He said Berlin was "deeply concerned" about the humanitarian crisis inside Gaza. "The situation in the Gaza Strip can only be improved if we achieve a comprehensive ceasefire," Steinmeier said.

Andreas Peschke, deputy Foreign Ministry spokesman, said: "In political and diplomatic terms, we will concentrate first of all on obtaining a ceasefire. We see the principal point of departure in Egypt's initiative. That's why it is important to step up and maintain contacts with Egypt and of course directly with Israel."

Egypt's plan, as backed by Sarkozy, calls for a cessation of violence, allowing aid to reach civilians, and includes an invitation to discuss ending Israel's blockade of Gaza.

Third week of campaign sees intensity increase

Meanwhile, Israel continued its offensive in the Gaza Strip Saturday, pounding over 40 targets overnight, a military spokesman said.

Palestinian firefighters try to extinguish flames at a medicine storehouse after Israeli airstrike targeted at a fuel tank nearby in southern Gaza Strip town of Rafah

More than 40 targets were hit ny Israeli jets on Saturday

The airstrikes, which came on top of 70 such attacks on Friday, largely targeted smuggling tunnels and weapon manufacturing shops.

Israeli soldiers on the ground said they killed 15 armed men, the spokesman added.

Palestinian medical sources in the Gaza Strip have said the death toll has surpassed 800, with over 3,300 people injured. This was the 15th day of fighting.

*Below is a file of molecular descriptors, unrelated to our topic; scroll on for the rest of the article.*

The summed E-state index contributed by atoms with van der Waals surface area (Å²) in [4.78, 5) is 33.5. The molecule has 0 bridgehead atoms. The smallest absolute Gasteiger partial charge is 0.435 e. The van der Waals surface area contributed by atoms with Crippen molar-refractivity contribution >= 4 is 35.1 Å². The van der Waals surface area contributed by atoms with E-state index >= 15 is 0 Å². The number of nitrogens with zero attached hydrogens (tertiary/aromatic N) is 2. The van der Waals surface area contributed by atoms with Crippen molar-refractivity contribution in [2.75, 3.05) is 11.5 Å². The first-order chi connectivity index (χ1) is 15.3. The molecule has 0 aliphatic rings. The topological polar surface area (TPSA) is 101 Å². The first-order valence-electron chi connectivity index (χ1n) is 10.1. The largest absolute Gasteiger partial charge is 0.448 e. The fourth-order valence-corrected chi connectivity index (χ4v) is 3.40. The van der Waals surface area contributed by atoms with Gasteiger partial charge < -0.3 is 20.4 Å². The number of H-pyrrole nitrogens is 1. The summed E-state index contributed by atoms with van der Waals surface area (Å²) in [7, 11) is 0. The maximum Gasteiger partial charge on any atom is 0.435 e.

Five Israeli soldiers were lightly injured in overnight fighting. Troops remains in the Gaza Strip, but for the most part have not entered the most crowded urban areas.

Palestinian militants fired one mortar and three homemade rockets at southern Israel since midnight.

Nine Israeli soldiers and three civilians were killed since Israel launched Operation Cast Lead on December 27, in what was said to be a campaign to curtail Palestinian rocket fire.

UN truce plan goes unheeded

The Israeli offensive continued after the security cabinet decided on Friday to carry on, despite a United Nations' Security Council resolution which called for an immediate ceasefire.

Symbolbild UNO Gaza

Israel and Hamas have both ignored the UN resolution

"Israel has a right to protect its citizens," a statement from the cabinet said, adding that the military would "continue to change the security situation in the south," parlance for attacking militant targets and sources of rocket fire and conducting activities to curtail arms smuggling.

Caretaker Prime Minister Ehud Olmert said Israel "has never agreed that any outside body would determine its right to defend the security of its citizens."

Israel also maintains an option, analysts said, to go to "phase three," which would mean sending more ground troops deeper into populated areas.

The military could not say whether there would be a three-hour "humanitarian lull" on Saturday, to allow Palestinians to stock up on food and let medics and patients move freely.

Three such lulls have taken place so far since Wednesday, though Friday's was marred with violence that would not let up, even during the allotted time.

The largest UN aid agencies are also expected to resume activities "as soon as possible" after they reached an understanding with the Israeli security forces. Four staff of UNRWA, the agency for Palestinian refugees, have been killed in the fighting.

The UN said it received security assurances from the Israelis and they would closely monitor their commitment to the safety of the aid workers.

DW recommends